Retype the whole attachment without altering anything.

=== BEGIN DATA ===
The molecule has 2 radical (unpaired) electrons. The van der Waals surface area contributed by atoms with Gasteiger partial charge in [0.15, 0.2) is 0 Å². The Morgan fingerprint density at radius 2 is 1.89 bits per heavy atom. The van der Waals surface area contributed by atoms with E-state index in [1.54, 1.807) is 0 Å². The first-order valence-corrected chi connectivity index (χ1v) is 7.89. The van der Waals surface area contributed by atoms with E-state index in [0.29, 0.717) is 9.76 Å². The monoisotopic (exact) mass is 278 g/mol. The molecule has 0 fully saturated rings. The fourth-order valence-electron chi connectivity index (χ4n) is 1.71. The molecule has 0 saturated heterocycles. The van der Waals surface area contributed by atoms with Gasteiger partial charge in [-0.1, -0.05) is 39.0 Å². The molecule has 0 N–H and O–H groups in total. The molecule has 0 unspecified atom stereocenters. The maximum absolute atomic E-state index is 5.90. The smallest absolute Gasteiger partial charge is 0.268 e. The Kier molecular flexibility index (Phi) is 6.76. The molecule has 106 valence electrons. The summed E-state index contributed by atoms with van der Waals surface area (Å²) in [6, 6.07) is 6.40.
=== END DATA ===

The molecule has 2 radical (unpaired) electrons. The van der Waals surface area contributed by atoms with Gasteiger partial charge in [0.15, 0.2) is 0 Å². The Morgan fingerprint density at radius 2 is 1.89 bits per heavy atom. The van der Waals surface area contributed by atoms with E-state index in [1.54, 1.807) is 0 Å². The first-order valence-corrected chi connectivity index (χ1v) is 7.89. The van der Waals surface area contributed by atoms with E-state index in [0.29, 0.717) is 9.76 Å². The monoisotopic (exact) mass is 278 g/mol. The molecule has 0 fully saturated rings. The fourth-order valence-electron chi connectivity index (χ4n) is 1.71. The molecule has 0 saturated heterocycles. The van der Waals surface area contributed by atoms with Gasteiger partial charge in [-0.1, -0.05) is 39.0 Å². The molecule has 0 N–H and O–H groups in total. The molecule has 0 unspecified atom stereocenters. The maximum absolute atomic E-state index is 5.90. The smallest absolute Gasteiger partial charge is 0.268 e. The Kier molecular flexibility index (Phi) is 6.76. The molecule has 106 valence electrons. The summed E-state index contributed by atoms with van der Waals surface area (Å²) in [6, 6.07) is 6.40.